Subsites are incredibly useful in all the following scenarios
- This site has a different function from the main site.
Assuming you are talking about an internal portal, generally you would want your helpdesk and your social committees to have their own subsite each. Because their information will almost never be relevant to each other, and they are both not commonly used.
- The site has a different target audience from the main site.
You could have a portal for all the interns to look at. It isn't private, it doesn't have a separate permissions system, but it has all the "Getting Started at XYZ corporation" stuff, and it has the various training handouts and other information all put in one small place.
- The site has information which is not needed elsewhere.
It is very helpful to classify all your information, and usually desirable to split it up as much as possible. If you have weekly status meetings, and someone creates and agenda, and there are minutes, and there are attendances and etc... then you can create a subsite to house only the information that relates to those meetings. You can then add a calendar and etc to it. That way, anyone wondering about the meetings need only go to the "Weekly Meeting" subsite, and all the information is laid out and tailored.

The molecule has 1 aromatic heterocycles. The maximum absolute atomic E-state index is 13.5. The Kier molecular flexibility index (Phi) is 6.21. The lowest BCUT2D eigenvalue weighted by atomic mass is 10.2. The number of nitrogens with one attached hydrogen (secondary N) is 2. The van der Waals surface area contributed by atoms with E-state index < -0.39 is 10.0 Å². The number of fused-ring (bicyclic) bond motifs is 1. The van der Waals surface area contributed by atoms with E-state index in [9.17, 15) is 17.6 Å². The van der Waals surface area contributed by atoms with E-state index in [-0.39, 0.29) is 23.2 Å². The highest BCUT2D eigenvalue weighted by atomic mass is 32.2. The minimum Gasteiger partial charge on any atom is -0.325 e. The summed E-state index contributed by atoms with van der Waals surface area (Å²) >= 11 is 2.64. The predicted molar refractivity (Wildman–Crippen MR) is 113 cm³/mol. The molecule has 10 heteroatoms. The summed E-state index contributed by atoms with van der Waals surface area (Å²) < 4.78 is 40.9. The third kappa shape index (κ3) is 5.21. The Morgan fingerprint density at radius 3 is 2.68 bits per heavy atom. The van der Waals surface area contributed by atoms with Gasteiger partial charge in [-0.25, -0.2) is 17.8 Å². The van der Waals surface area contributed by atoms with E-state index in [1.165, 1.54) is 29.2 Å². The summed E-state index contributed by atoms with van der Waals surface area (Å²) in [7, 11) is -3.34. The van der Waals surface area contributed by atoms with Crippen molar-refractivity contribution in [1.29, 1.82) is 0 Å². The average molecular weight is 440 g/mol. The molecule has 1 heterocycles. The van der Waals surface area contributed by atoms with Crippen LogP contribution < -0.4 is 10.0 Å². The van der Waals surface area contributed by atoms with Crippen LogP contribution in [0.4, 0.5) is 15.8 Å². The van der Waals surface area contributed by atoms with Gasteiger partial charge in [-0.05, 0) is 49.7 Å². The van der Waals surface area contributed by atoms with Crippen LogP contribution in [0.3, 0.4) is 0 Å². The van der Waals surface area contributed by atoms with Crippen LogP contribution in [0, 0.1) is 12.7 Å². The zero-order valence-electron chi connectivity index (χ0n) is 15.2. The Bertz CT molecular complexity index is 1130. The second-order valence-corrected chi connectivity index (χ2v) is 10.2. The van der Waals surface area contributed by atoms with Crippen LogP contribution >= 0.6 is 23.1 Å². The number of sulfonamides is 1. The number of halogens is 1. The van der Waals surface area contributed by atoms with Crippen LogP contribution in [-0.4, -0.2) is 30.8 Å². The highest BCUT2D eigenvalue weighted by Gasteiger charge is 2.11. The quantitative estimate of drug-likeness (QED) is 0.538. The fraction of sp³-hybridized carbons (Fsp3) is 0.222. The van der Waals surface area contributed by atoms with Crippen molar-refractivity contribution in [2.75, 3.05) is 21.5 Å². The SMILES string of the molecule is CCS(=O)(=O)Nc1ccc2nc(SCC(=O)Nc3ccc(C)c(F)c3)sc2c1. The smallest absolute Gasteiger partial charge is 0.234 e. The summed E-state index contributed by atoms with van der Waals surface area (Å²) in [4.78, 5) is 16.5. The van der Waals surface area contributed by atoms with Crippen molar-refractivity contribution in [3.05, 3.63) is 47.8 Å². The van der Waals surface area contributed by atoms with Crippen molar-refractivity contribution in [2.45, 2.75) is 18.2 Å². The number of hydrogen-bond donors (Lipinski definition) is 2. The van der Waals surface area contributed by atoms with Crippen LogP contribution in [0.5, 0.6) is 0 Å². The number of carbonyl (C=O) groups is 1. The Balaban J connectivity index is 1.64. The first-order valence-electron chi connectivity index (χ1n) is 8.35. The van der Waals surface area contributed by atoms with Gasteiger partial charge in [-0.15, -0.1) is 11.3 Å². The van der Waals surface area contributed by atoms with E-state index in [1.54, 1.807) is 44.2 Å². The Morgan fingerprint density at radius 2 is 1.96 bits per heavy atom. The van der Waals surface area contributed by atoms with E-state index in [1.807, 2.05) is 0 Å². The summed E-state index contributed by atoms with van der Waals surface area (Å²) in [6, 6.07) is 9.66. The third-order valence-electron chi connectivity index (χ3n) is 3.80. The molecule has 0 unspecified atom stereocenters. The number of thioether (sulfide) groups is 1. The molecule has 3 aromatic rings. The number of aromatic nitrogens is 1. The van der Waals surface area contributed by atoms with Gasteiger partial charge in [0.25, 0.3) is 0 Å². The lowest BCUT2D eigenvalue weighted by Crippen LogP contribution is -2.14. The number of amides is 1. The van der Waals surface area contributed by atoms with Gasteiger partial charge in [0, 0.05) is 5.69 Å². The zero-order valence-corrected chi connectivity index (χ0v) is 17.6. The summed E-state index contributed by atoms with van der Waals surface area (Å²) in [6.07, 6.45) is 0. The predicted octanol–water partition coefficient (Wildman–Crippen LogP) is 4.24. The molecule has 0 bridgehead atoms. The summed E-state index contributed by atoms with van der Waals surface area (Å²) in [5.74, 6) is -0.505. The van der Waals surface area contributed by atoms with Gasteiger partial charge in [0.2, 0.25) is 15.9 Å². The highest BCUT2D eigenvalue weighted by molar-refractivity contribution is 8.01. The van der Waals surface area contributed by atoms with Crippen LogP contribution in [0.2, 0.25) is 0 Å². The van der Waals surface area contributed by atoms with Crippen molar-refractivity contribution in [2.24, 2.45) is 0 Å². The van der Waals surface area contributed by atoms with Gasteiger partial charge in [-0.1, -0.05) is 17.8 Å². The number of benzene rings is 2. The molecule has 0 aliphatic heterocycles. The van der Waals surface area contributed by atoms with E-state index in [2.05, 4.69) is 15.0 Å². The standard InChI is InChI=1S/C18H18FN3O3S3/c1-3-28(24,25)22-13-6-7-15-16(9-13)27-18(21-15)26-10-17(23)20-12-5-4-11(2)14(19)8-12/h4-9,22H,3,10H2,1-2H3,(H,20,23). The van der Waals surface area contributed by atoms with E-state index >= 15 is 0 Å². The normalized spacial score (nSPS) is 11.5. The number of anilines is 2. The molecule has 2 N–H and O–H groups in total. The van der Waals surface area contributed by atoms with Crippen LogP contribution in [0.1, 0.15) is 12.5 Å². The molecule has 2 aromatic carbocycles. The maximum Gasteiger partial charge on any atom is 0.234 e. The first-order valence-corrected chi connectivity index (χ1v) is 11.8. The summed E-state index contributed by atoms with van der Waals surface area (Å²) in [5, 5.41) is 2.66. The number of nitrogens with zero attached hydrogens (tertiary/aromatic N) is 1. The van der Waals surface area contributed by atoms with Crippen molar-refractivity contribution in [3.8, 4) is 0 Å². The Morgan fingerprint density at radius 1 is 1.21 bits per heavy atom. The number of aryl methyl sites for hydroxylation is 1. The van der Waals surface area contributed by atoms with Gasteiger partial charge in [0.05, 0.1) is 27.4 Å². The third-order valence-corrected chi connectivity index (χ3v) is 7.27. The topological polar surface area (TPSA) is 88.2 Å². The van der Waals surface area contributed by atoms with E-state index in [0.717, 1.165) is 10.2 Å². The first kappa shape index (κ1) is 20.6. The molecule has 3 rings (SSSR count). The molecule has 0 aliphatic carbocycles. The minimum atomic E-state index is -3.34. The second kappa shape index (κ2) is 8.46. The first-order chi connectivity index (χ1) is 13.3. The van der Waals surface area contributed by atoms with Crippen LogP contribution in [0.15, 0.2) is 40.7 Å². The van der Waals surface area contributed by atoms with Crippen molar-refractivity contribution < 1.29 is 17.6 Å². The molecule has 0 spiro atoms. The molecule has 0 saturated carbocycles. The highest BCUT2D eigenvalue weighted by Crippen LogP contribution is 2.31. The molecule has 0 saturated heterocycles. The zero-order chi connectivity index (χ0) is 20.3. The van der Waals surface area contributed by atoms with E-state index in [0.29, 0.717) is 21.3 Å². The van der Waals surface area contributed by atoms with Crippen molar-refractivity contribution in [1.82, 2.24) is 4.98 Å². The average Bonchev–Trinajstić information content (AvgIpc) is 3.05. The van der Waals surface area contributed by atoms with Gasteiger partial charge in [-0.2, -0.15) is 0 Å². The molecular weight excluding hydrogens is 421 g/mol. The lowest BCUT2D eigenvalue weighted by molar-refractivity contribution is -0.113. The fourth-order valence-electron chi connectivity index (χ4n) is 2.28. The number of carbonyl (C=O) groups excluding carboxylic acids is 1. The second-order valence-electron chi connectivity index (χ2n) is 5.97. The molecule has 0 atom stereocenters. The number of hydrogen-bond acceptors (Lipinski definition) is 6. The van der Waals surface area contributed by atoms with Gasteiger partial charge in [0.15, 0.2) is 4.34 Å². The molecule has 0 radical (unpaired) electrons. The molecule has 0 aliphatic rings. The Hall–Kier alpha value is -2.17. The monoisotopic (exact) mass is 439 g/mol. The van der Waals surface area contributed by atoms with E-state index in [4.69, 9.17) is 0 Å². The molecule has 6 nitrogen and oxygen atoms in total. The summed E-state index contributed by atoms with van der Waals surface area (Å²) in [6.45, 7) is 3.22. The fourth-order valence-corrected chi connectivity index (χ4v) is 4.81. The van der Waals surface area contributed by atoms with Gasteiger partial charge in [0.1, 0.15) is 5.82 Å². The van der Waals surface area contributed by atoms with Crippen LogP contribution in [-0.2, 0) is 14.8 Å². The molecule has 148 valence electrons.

In general, you want to use subsites whenever there is a division of information. I would suggest that you fight against the urge to do most things in the root. In fact, I've often seen the root site mostly contain links to all the subsites. Because it is simpler to go to an area that is DEDICATED to the particular information that you need, rather than slog through the tons of information that would be stuck in the root.